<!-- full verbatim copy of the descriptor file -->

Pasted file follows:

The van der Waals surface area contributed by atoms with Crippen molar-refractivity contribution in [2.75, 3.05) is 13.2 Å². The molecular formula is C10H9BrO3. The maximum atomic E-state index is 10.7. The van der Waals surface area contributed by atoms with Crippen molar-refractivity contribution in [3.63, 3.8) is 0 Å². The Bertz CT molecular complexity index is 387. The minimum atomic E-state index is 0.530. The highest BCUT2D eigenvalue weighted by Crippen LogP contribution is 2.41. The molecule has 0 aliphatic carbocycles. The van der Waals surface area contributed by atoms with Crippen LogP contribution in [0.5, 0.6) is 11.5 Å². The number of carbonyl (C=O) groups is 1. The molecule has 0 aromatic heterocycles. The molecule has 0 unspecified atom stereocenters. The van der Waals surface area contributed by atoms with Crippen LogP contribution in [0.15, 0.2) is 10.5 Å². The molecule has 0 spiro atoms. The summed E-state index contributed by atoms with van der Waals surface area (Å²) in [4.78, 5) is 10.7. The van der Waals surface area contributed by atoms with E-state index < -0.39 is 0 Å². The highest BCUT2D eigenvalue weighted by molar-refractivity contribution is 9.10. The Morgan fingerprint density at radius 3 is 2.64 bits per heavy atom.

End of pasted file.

The van der Waals surface area contributed by atoms with Crippen molar-refractivity contribution in [2.75, 3.05) is 13.2 Å². The molecular formula is C10H9BrO3. The maximum atomic E-state index is 10.7. The van der Waals surface area contributed by atoms with Crippen molar-refractivity contribution in [3.63, 3.8) is 0 Å². The Bertz CT molecular complexity index is 387. The minimum atomic E-state index is 0.530. The highest BCUT2D eigenvalue weighted by Crippen LogP contribution is 2.41. The molecule has 0 aliphatic carbocycles. The van der Waals surface area contributed by atoms with Crippen LogP contribution in [0.5, 0.6) is 11.5 Å². The number of carbonyl (C=O) groups is 1. The molecule has 0 aromatic heterocycles. The molecule has 0 unspecified atom stereocenters. The van der Waals surface area contributed by atoms with Crippen LogP contribution in [0.15, 0.2) is 10.5 Å². The molecule has 0 spiro atoms. The summed E-state index contributed by atoms with van der Waals surface area (Å²) in [4.78, 5) is 10.7. The van der Waals surface area contributed by atoms with E-state index < -0.39 is 0 Å². The highest BCUT2D eigenvalue weighted by molar-refractivity contribution is 9.10. The Morgan fingerprint density at radius 3 is 2.64 bits per heavy atom.